Ohio State Fair Returns After Two-Year Hiatus with New Ride Safety Protocols

The Ohio State Fair's deadly Fire Ball ride tragedy of 2017 inspired the passage of Tyler's Law.


Opening day at the 176th Ohio State Fair - Photo: facebook.com/ohiostatefair
Photo: facebook.com/ohiostatefair
Opening day at the 176th Ohio State Fair

After taking two years off due to the pandemic, the 176th Ohio State Fair is back in Columbus now through Aug. 7.

And while some traditions — like the sculpting of a giant butter cow — haven't changed, one extremely important and possibly life-saving protocol has.

Starting this year, the fair's midway rides will undergo enhanced safety inspections thanks to Tyler's Law.

Signed by Gov. Mike DeWine in 2019, the law went into effect in November 2020, but this is the first time it's being applied to the Ohio State Fair, which did not take place in 2020 or 2021.

It is named in honor of 18-year-old Tyler Jarrell, who was killed at the fair in 2017 after being thrown from a ride called the Fire Ball.

According to a statement from Dutch company KMG, the Fire Ball's manufacturer, "excessive corrosion" caused a support beam on one of the ride's gondolas to fail, breaking the structure apart and hurling Jarrell and other riders into the air. Jarrell died as a result of blunt force trauma after being thrown 50 feet. Seven others were injured.

Tyler's Law creates a safety advisory council under the Ohio Department of Agriculture (ODA) made up of one professional engineer, a representative of the insurance industry and a member of the general public, among others. It also intensifies the inspection process, enhances communication between ride owners and manufacturers and requires maintenance, repair and storage logs are kept.

The ODA's Chief of Amusement Rides & Safety David Miran spoke about the law and subsequent changes during a press conference on Monday.

“Ohio is setting the standard for amusement rides rules and regulations,” he said. “These rules have ride owners keeping strict records for each piece of equipment they own, while also ensuring each ride receives a thorough inspection, giving everyone, from the owners to the riders, a safer experience.”

According to a list provided by the ODA, the law requires the owners of "intermediate rides, towers, and roller coasters" to:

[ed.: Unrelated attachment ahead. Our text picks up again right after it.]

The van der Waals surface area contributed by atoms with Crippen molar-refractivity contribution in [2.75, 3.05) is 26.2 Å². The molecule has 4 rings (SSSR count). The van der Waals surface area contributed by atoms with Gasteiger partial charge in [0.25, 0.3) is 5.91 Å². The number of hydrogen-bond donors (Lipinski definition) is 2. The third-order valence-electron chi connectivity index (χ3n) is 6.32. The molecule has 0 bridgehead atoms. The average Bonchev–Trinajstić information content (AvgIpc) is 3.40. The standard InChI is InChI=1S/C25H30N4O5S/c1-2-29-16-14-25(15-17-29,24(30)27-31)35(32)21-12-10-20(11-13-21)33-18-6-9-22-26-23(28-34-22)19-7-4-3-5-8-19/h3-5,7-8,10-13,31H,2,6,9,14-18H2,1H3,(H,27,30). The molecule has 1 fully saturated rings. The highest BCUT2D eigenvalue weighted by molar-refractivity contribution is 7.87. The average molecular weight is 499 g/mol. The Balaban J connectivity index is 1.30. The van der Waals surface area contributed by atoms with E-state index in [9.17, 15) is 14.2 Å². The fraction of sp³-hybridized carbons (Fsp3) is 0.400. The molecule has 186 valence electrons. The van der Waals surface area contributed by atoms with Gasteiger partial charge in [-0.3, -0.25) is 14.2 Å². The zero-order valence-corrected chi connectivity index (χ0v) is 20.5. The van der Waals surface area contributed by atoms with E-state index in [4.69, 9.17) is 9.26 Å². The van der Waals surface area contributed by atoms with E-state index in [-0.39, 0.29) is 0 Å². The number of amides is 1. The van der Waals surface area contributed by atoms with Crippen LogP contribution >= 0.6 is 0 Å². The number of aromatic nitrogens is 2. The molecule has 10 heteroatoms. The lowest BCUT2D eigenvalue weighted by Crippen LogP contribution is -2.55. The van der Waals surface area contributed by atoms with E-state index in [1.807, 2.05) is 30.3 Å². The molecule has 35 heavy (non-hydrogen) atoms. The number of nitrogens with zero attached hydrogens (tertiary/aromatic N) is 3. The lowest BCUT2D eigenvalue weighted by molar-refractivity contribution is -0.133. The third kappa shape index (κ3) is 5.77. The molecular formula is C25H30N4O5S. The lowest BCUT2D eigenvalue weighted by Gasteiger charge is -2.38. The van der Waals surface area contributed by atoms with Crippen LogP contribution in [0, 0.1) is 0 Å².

• Ensure all rides meet the manufacturer's minimum requirements for inspection and testing.
  • Annually perform a complete visual inspection of a ride's structure including removing access panels where possible to do so. Special attention will be given to structural members and their connections for signs of fatigue or corrosion.
  • If fatigue or corrosion are found, the owner will discuss the findings with the ride's manufacturer and implement mitigation strategies.
  • For orphaned amusement rides, the owner must consult a registered professional engineer. If fatigue or corrosion are found, the owner will discuss the findings and implement mitigation strategies as recommended by the registered professional engineer.
  • Provide documentation of the visual inspection and the findings to ODA for review. (And) maintain the documentation for the life of the ride and transfer to any subsequent owners.
  • Submit a list of all locations and dates where any portable ride was stored for a period longer than 30 days or operated outside the state of Ohio.
“Though it saddens us all that tragedy ultimately drove this legislation, we can take comfort that with the passage of this legislation, other families may be spared the grief of losing a loved one from an amusement ride breakdown,” said Louis Blessing (R-Colerain Township), co-sponsor of Tyler's Law, when the legislation was signed. “Furthermore, Ohioans can rest assured that amusement rides in this state will have gone through more rigorous inspections, and that all they should have to worry about is having fun.”

The ODA there are 65 rides at the Ohio State Fair this year and all passed inspection before opening day on July 27.
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